Friday, November 17, 2006

A Blow to Freedom of Speech

Today, Ofcom (which stands for Office of Communications...isn't that clever?) announced that TV advertising of junk foods would be banned from all children's programs, plus adult programs that appeal to those under 16. The purpose of this bit of censorship? To combat the growing obesity of British children. Unlike America, Britain has no constitutionally guaranteed freedom of speech. Britain doesn't even have a written constitution. This latest piece of "nanny state" regulation is expected to cost broadcasters an estimated £39 million in lost revenues.
What's particularly distressing is that I saw one poll, today, in which 66% of respondents thought this was a good idea. Not only is it NOT a good idea, and probably won't work, it's not necessary. Most children don't have very large incomes, nor do they control the family purse. It's not children who buy junk food, it's their parents. If these parents don't want their children to eat junk food, they simply can chose not to buy it. It seems as if many parents in the UK have a problem saying, "no." Instead, it's easier to abdicate from their parental duties and let the nanny state do it for them.
When I was a kid, I used to ask my folks for cereals that advertised great toys inside. We ended up with about two dozen boxes of uneatten cereal, of various brands, sitting on the top of the refridgerator. After trying a bowl of each, I found that I didn't like most of them. I was a fussy eater, as a kid. No one said anything to me about this situation, I just figured it out for myself. The toys never ended up being as good as they looked in the advertising, or on the picture on the box. I concluded that it was useless having my folks buy cereals that I don't like, just for some rubbish toy inside. So, I stopped doing it and concentrated on the one or two brands I really liked. Instead of banning things, people should take the opportunity to teach children to think about the choices they are making. In the end, you can just say, "no." If you don't like saying no, you can use an alternative strategy that I used, at times, with my step-children. Say, "yes," but... When the kids asked me for things, I would say, "yes, you can have soon as you figure out how to pay for it." They never managed to get around that one. Eventually, they stopped asking me for so much. It's great fun, as well. When little master or madam corners you in the supermarket, with some sought after swag in his or her hot little hands and gives you the old, "can I have this..." whatever it is, give him or her an enthusiastic, "sure," followed up by, "how are you going to pay for it?" The looks on the little cherubs' faces are just...priceless!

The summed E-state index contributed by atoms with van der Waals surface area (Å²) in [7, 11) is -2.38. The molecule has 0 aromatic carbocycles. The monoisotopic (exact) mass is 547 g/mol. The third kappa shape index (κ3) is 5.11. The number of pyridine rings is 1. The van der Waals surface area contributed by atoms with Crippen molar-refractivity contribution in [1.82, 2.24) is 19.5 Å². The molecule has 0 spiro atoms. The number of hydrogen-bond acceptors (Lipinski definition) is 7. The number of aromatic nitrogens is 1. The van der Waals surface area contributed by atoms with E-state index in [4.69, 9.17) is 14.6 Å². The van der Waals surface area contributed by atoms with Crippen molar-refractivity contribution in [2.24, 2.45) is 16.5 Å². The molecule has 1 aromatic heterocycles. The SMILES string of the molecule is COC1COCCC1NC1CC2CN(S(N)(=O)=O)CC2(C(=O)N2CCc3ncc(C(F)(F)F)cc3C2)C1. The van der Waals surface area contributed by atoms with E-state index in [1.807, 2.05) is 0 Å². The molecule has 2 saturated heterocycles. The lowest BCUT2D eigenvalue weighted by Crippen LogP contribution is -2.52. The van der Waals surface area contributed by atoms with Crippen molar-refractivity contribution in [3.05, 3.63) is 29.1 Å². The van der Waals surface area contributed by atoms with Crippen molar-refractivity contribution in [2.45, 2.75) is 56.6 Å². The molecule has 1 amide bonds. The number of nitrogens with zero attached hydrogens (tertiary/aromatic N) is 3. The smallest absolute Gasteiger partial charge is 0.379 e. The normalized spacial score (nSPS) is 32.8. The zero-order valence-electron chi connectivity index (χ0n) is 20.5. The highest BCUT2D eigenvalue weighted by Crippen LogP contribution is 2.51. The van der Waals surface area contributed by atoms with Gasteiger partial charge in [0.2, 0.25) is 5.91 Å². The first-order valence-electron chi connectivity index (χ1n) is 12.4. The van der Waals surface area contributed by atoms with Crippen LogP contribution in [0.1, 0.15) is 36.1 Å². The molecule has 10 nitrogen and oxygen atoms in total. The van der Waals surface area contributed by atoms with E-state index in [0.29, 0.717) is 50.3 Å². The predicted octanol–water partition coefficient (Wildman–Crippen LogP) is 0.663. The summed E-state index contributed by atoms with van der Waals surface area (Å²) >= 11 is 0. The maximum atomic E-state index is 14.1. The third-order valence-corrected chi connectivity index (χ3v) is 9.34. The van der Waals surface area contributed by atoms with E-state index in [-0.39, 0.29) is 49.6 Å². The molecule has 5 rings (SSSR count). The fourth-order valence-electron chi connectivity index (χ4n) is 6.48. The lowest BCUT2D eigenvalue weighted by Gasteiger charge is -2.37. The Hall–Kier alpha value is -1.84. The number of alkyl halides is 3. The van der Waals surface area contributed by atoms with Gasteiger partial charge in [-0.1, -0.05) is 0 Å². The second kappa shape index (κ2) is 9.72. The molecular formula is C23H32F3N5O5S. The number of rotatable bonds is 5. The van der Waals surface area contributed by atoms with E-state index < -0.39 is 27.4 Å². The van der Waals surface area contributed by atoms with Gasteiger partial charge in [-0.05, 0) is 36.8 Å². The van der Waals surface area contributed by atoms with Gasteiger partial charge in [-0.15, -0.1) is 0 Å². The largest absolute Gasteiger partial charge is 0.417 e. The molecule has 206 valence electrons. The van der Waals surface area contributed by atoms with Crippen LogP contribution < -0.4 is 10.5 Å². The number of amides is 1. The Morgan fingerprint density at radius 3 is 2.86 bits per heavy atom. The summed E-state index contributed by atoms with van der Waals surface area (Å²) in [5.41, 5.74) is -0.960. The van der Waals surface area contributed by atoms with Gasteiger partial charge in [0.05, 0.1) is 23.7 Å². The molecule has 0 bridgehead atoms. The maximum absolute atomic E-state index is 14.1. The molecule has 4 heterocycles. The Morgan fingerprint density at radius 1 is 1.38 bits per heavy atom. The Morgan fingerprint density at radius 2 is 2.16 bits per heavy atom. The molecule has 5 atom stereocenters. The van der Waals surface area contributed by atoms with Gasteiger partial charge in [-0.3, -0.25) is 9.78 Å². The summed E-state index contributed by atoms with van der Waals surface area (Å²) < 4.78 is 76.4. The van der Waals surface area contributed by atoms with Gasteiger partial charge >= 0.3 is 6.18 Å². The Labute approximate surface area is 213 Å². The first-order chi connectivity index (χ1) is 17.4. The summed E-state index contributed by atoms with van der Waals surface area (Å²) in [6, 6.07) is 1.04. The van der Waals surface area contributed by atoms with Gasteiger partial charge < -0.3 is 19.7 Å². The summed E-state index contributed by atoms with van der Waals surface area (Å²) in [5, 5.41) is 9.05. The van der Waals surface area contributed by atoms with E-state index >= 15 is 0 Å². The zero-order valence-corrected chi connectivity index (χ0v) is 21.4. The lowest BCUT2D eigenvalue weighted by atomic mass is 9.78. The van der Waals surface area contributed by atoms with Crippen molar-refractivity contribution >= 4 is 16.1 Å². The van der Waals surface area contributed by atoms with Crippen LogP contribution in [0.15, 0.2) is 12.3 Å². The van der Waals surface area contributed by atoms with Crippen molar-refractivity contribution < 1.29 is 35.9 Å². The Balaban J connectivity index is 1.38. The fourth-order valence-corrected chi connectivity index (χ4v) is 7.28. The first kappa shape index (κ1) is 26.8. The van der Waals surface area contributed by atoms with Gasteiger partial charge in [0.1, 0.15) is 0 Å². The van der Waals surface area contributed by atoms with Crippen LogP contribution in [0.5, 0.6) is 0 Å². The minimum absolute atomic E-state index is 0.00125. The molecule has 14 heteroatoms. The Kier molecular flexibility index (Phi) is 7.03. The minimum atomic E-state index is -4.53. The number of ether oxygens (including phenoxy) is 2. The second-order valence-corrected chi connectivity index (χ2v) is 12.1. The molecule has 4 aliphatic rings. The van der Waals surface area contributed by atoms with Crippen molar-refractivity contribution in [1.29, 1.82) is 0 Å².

Anonymous Anonymous said...

Hi Joe! In my opinion, there is nothing wholesome about Britney Spears. She wears too many masks!
Interesting blog!

7:47 AM  
Blogger JosephintheBracknell said...

Thank you, abby. Not sure why you put this comment here, under teh "freedom of Speech" article, instea dof teh "Britney" one, but hey, I'm still happy to receive a comment.

I won't pay money to see the videotape, because..."I'm not that in-ter-ested." (sung to tune of, "Oops, I did it Again")

8:47 AM  
Anonymous Anonymous said...

Hey Joe, I've been reading your blog, commenting, and just realized that I DID place this comment under the wrong title.
Sorry for the confusement!!!

Hope you had a super Thanksgiving and your having a great weekend!!

6:37 PM  

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